In which a veteran of cultural studies seminars in the 1990s moves into academic administration and finds himself a married suburban father of two. Foucault, plus lawn care.
The Boy has his mother's spatial sense and a touch of my nerdiness, so he was all over the science fair.
He loves bridges and earthquakes, so this year he decided to do a project that combined them. His project involved building bridges of two different designs -- 'beam' and 'suspension' -- and subjecting both of them to simulated earthquakes while supporting weight. The idea was to see whether one design would hold up better than the other.
It takes a village to do a science fair project.
First was the design phase. Both bridges feature two vertical supports and a 'road' that connects them, all made of wood. The suspension bridge includes additional vertical supports holding up the twine arches on either side. From each twine arch, he hung strings that went under the road and connected to the twine arch on the other side. His hypothesis was that the additional support would help the suspension bridge hold up better.
The "shake table" was the cool part. TW took TB to Home Depot, where I think we should get the frequent-customer discount by now, and got two 2 foot by 2 foot squares of wood and two huge rubber bands. She took four rubber balls, about an inch in diameter, from one of TG's old games, put them between the squares, and held the sandwich together with the rubber bands. Once the sandwich was assembled, you could simulate an earthquake by pulling the top layer an inch or two toward you, and letting go. It's basically a slingshot effect. The idea was to put each bridge on the shake table in sequence, and to see at what weight each would break while moving.
Then came the test phase. Experienced parents can guess what happened here.
Balsa wood is a lot stronger than it looks.
Thinking back to the cheesy toy airplanes of my youth, I assumed that a couple of cans of beans would do the job. Not so. Even stacking four cans across and two cans high didn't do it; all that happened was that the top layer went flying when the earthquake hit. Then we tried one-liter water bottles; no dice. We tried books, but they had to be stacked with the title page vertical in order to fit between the strings on the suspension bridge, which made stacking them impossible. (Surprisingly, even my monstrous American Heritage Dictionary couldn't get the job done.)
We didn't have any spare steel weights lying around -- anvils aren't nearly as common as years of cartoons had led me to believe -- so we did the next best thing: call my old high school chemistry lab partner. (He's a named professor of engineering now, so it wasn't quite as silly as it sounds.) He suggested planing the road thinner, which would have made sense if I had a plane and much greater mechanical skills than I actually have. He also mentioned something about a torque wrench, but that fell victim to the same objection. Finally, he suggested putting 'wings' across the road so it could hold larger objects, but TB vetoed that on the grounds that bridges don't have wings.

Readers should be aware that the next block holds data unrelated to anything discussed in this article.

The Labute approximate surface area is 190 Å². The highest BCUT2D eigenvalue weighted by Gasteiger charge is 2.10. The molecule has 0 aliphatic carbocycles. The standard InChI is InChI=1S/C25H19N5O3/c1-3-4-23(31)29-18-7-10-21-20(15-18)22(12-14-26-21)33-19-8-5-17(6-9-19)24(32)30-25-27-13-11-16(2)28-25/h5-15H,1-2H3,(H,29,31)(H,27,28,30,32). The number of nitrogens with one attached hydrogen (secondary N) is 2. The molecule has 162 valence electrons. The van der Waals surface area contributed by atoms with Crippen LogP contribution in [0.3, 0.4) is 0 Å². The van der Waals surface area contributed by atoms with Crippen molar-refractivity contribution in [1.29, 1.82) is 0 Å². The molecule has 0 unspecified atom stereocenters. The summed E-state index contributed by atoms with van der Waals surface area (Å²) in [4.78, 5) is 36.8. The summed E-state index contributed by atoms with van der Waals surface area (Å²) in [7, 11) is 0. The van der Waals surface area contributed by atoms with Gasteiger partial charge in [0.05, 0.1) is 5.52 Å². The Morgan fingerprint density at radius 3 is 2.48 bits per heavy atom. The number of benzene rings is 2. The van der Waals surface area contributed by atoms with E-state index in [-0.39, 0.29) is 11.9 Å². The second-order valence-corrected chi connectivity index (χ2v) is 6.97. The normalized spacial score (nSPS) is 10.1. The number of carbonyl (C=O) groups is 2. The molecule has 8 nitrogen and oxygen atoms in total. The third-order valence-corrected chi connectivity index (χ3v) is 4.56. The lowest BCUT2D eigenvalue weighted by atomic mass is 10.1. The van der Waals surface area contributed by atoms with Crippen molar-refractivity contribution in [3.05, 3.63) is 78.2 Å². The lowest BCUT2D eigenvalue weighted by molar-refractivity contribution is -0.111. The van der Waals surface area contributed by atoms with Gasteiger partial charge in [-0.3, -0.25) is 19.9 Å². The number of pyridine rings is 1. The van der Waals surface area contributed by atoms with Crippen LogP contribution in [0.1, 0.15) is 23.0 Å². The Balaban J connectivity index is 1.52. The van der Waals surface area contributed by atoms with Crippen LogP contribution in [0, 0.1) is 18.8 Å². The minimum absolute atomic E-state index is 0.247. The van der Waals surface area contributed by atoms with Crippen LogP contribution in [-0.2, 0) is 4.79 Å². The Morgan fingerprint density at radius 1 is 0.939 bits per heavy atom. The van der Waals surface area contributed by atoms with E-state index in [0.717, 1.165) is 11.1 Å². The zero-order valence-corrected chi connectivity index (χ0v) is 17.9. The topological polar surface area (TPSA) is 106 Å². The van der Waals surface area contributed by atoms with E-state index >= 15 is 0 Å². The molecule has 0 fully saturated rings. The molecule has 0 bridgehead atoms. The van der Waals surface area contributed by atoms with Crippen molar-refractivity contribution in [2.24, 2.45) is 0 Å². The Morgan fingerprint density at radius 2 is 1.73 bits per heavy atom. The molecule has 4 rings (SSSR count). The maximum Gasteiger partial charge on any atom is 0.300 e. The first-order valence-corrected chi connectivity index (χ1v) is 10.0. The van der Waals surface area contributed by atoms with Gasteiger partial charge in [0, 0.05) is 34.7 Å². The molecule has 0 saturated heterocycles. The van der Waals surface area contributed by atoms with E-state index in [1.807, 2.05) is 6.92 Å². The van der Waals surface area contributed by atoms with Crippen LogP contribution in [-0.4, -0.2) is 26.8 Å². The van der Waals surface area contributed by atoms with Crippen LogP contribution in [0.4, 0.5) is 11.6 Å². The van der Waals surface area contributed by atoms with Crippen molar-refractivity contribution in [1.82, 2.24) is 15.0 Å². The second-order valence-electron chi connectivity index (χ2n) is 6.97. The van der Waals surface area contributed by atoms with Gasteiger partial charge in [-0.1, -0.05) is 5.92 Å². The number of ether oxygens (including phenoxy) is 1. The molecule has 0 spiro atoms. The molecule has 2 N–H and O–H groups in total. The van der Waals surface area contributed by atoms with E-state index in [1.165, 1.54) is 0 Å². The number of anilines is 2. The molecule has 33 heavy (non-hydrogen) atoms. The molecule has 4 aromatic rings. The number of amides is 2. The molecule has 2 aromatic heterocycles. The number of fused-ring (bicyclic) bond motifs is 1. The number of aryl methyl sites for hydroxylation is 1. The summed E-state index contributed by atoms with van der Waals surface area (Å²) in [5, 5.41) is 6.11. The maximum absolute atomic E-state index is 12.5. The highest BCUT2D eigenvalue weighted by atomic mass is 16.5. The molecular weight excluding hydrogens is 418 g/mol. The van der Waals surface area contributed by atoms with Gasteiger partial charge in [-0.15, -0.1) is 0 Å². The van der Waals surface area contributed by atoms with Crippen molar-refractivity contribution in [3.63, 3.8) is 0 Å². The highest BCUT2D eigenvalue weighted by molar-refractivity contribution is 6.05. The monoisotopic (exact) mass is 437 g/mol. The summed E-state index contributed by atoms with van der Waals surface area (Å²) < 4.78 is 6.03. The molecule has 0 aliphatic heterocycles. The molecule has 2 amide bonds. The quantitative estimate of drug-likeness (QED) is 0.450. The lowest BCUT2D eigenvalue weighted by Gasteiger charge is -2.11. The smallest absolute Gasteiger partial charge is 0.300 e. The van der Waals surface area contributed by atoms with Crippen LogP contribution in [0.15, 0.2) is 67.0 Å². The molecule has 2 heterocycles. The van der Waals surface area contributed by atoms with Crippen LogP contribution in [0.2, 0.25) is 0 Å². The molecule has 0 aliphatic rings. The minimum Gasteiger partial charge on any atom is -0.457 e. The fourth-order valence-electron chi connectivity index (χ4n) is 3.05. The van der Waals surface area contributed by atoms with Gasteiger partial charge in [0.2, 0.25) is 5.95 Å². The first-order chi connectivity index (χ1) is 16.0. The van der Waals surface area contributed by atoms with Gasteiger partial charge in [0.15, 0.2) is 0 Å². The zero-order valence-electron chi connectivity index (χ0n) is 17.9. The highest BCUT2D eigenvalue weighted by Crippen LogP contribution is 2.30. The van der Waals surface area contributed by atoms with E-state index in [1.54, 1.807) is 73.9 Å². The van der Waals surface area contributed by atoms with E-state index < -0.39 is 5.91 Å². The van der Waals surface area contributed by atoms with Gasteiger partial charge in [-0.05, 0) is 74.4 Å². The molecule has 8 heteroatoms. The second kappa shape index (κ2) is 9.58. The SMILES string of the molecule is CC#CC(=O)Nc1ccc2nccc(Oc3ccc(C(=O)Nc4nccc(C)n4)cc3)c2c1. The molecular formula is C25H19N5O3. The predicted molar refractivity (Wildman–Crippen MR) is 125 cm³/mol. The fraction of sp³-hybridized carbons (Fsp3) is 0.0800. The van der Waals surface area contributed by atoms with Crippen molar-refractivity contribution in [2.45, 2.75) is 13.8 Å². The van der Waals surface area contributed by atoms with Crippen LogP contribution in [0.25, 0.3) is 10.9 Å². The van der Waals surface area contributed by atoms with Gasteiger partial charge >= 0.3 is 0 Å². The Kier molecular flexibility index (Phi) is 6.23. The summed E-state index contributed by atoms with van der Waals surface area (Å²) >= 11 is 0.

The kid has a solid grasp on the obvious.
For lack of any better ideas, I resorted to the last gasp of desperate Dads everywhere: let's take it outside! Admittedly, there wasn't a second step to the plan, but I figured that if we had to stack a third level of cans, at least they wouldn't dent the kitchen table when they went airborne.
Luckily, we found a few hunks of brick lying around for no visible reason. A few earthquakes later, victory! The beam bridge collapsed, but the suspension bridge held the same weight. It took three bricks, but we got the job done, and the driveway survived. And through the miracles of digital photography and cheap printers, we could even show each step on the display board.
Happily for us, TW had the foresight to have TB build two of each kind of bridge, so he had unbroken ones to display at the science fair. The display was a hit, and it was fun to see the fashion trend. In past years, volcanoes and "how high can I drop this egg" were huge; this year's trend was food spoilage. Several kids did variations on "which storage unit lets food spoil faster?" Those experiments are elegant in their design, but you don't really want to display spoiled food, so they lose something in translation. At least with construction, you have something to show. (My all-time favorite is still the build-your-own-Zamboni.) The obligatory baking soda volcano was there, but I was glad to see it relegated to the margins.
TB won a ribbon and beamed with pride as he explained his experiment to passersby. We celebrated with ice cream and a gloating call to Grandpa. The Girl was jealous that she couldn't participate -- for reasons unknown, they set the entry at first grade -- but I suspect she'll give him a run for his money next year.
This may not sound like much, but as an academic Dad, this is a clean win. The Boy rocked the science fair, and all is right with the world.
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